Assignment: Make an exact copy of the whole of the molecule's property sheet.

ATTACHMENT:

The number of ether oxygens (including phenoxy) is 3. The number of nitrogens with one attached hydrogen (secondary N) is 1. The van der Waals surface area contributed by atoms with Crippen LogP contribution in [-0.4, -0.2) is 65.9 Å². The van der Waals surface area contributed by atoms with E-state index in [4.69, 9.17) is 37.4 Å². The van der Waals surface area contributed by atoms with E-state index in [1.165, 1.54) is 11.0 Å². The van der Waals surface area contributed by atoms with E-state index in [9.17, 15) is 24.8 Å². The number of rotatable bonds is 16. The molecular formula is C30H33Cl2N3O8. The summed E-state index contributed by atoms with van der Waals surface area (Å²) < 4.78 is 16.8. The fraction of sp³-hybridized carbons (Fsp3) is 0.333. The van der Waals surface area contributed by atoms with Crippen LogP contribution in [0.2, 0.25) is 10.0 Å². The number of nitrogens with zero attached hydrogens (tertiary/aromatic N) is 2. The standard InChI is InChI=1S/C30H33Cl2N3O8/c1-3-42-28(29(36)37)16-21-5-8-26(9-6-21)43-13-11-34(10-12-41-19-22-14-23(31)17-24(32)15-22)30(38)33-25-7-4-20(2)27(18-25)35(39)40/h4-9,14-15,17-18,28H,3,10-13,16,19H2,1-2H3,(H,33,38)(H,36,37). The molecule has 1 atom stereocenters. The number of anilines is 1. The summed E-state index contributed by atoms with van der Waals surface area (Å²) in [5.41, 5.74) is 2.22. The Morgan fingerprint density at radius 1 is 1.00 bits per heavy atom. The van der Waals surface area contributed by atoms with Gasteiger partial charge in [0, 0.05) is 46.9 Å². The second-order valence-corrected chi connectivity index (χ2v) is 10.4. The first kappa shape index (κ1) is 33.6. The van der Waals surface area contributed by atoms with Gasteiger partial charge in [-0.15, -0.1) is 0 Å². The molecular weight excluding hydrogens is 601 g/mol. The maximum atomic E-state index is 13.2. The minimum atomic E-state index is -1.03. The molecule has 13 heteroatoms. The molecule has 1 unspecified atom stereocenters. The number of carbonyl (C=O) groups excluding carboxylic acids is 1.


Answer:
The number of ether oxygens (including phenoxy) is 3. The number of nitrogens with one attached hydrogen (secondary N) is 1. The van der Waals surface area contributed by atoms with Crippen LogP contribution in [-0.4, -0.2) is 65.9 Å². The van der Waals surface area contributed by atoms with E-state index in [4.69, 9.17) is 37.4 Å². The van der Waals surface area contributed by atoms with E-state index in [1.165, 1.54) is 11.0 Å². The van der Waals surface area contributed by atoms with E-state index in [9.17, 15) is 24.8 Å². The number of rotatable bonds is 16. The molecular formula is C30H33Cl2N3O8. The summed E-state index contributed by atoms with van der Waals surface area (Å²) < 4.78 is 16.8. The fraction of sp³-hybridized carbons (Fsp3) is 0.333. The van der Waals surface area contributed by atoms with Crippen LogP contribution in [0.2, 0.25) is 10.0 Å². The number of nitrogens with zero attached hydrogens (tertiary/aromatic N) is 2. The standard InChI is InChI=1S/C30H33Cl2N3O8/c1-3-42-28(29(36)37)16-21-5-8-26(9-6-21)43-13-11-34(10-12-41-19-22-14-23(31)17-24(32)15-22)30(38)33-25-7-4-20(2)27(18-25)35(39)40/h4-9,14-15,17-18,28H,3,10-13,16,19H2,1-2H3,(H,33,38)(H,36,37). The molecule has 1 atom stereocenters. The number of anilines is 1. The summed E-state index contributed by atoms with van der Waals surface area (Å²) in [5.41, 5.74) is 2.22. The Morgan fingerprint density at radius 1 is 1.00 bits per heavy atom. The van der Waals surface area contributed by atoms with Gasteiger partial charge in [0, 0.05) is 46.9 Å². The second-order valence-corrected chi connectivity index (χ2v) is 10.4. The first kappa shape index (κ1) is 33.6. The van der Waals surface area contributed by atoms with Gasteiger partial charge in [-0.15, -0.1) is 0 Å². The molecular weight excluding hydrogens is 601 g/mol. The maximum atomic E-state index is 13.2. The minimum atomic E-state index is -1.03. The molecule has 13 heteroatoms. The molecule has 1 unspecified atom stereocenters. The number of carbonyl (C=O) groups excluding carboxylic acids is 1.